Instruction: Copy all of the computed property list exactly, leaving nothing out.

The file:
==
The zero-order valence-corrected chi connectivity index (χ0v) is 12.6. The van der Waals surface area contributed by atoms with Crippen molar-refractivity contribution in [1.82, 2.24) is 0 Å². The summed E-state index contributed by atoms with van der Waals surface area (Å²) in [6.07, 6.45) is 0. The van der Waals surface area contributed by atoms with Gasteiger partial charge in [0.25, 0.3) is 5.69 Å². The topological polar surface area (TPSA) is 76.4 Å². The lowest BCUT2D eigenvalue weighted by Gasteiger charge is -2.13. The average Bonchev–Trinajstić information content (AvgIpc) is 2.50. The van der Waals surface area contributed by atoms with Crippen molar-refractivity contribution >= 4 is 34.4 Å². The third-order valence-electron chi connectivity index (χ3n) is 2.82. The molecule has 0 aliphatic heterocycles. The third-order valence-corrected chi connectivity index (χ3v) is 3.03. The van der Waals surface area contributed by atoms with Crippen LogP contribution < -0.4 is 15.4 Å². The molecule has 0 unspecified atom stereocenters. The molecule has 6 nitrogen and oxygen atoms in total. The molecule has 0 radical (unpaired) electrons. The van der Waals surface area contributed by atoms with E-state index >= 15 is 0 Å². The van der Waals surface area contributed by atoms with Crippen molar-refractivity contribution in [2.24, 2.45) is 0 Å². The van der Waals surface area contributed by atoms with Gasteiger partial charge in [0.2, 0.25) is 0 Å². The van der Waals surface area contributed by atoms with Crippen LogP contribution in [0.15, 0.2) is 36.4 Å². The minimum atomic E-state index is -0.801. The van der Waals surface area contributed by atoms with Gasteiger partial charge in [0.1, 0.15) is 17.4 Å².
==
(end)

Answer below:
The zero-order valence-corrected chi connectivity index (χ0v) is 12.6. The van der Waals surface area contributed by atoms with Crippen molar-refractivity contribution in [1.82, 2.24) is 0 Å². The summed E-state index contributed by atoms with van der Waals surface area (Å²) in [6.07, 6.45) is 0. The van der Waals surface area contributed by atoms with Gasteiger partial charge in [0.25, 0.3) is 5.69 Å². The topological polar surface area (TPSA) is 76.4 Å². The lowest BCUT2D eigenvalue weighted by Gasteiger charge is -2.13. The average Bonchev–Trinajstić information content (AvgIpc) is 2.50. The van der Waals surface area contributed by atoms with Crippen molar-refractivity contribution >= 4 is 34.4 Å². The third-order valence-electron chi connectivity index (χ3n) is 2.82. The molecule has 0 aliphatic heterocycles. The third-order valence-corrected chi connectivity index (χ3v) is 3.03. The van der Waals surface area contributed by atoms with Crippen LogP contribution < -0.4 is 15.4 Å². The molecule has 0 unspecified atom stereocenters. The molecule has 6 nitrogen and oxygen atoms in total. The molecule has 0 radical (unpaired) electrons. The van der Waals surface area contributed by atoms with E-state index >= 15 is 0 Å². The van der Waals surface area contributed by atoms with Crippen molar-refractivity contribution in [2.24, 2.45) is 0 Å². The van der Waals surface area contributed by atoms with Gasteiger partial charge in [0.2, 0.25) is 0 Å². The van der Waals surface area contributed by atoms with Crippen LogP contribution in [0.15, 0.2) is 36.4 Å². The minimum atomic E-state index is -0.801. The van der Waals surface area contributed by atoms with Gasteiger partial charge in [0.1, 0.15) is 17.4 Å².